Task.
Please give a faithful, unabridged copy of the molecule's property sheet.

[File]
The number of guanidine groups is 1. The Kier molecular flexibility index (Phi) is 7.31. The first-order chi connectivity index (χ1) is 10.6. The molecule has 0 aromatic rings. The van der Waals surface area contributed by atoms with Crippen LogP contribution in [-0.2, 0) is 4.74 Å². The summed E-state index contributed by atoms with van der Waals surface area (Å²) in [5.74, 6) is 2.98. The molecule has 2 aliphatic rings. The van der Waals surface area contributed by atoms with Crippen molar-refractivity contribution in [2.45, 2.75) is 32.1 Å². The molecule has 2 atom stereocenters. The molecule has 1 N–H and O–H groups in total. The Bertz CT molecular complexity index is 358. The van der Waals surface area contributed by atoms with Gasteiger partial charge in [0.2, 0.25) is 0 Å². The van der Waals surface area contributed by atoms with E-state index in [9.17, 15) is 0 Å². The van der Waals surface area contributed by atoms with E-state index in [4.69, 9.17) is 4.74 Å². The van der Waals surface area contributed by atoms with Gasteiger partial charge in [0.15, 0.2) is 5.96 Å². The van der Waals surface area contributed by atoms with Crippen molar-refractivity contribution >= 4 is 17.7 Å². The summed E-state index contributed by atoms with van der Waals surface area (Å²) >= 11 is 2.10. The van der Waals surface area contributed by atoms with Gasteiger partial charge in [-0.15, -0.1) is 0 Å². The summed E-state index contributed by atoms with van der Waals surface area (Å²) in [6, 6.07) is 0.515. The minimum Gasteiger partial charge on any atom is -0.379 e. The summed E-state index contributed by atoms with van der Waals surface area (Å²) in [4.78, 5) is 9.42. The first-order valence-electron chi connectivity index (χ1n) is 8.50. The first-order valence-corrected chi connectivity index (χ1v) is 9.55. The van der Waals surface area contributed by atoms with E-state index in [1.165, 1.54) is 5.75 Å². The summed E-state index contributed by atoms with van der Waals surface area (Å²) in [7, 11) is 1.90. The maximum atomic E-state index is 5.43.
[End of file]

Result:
The number of guanidine groups is 1. The Kier molecular flexibility index (Phi) is 7.31. The first-order chi connectivity index (χ1) is 10.6. The molecule has 0 aromatic rings. The van der Waals surface area contributed by atoms with Crippen LogP contribution in [-0.2, 0) is 4.74 Å². The summed E-state index contributed by atoms with van der Waals surface area (Å²) in [5.74, 6) is 2.98. The molecule has 2 aliphatic rings. The van der Waals surface area contributed by atoms with Crippen molar-refractivity contribution in [2.45, 2.75) is 32.1 Å². The molecule has 2 atom stereocenters. The molecule has 1 N–H and O–H groups in total. The Bertz CT molecular complexity index is 358. The van der Waals surface area contributed by atoms with Gasteiger partial charge in [0.2, 0.25) is 0 Å². The van der Waals surface area contributed by atoms with E-state index in [9.17, 15) is 0 Å². The van der Waals surface area contributed by atoms with E-state index in [4.69, 9.17) is 4.74 Å². The van der Waals surface area contributed by atoms with Gasteiger partial charge in [0.15, 0.2) is 5.96 Å². The van der Waals surface area contributed by atoms with Crippen molar-refractivity contribution >= 4 is 17.7 Å². The summed E-state index contributed by atoms with van der Waals surface area (Å²) >= 11 is 2.10. The van der Waals surface area contributed by atoms with Gasteiger partial charge in [-0.15, -0.1) is 0 Å². The summed E-state index contributed by atoms with van der Waals surface area (Å²) in [6, 6.07) is 0.515. The minimum Gasteiger partial charge on any atom is -0.379 e. The summed E-state index contributed by atoms with van der Waals surface area (Å²) in [4.78, 5) is 9.42. The first-order valence-electron chi connectivity index (χ1n) is 8.50. The first-order valence-corrected chi connectivity index (χ1v) is 9.55. The van der Waals surface area contributed by atoms with E-state index in [1.165, 1.54) is 5.75 Å². The summed E-state index contributed by atoms with van der Waals surface area (Å²) in [7, 11) is 1.90. The maximum atomic E-state index is 5.43.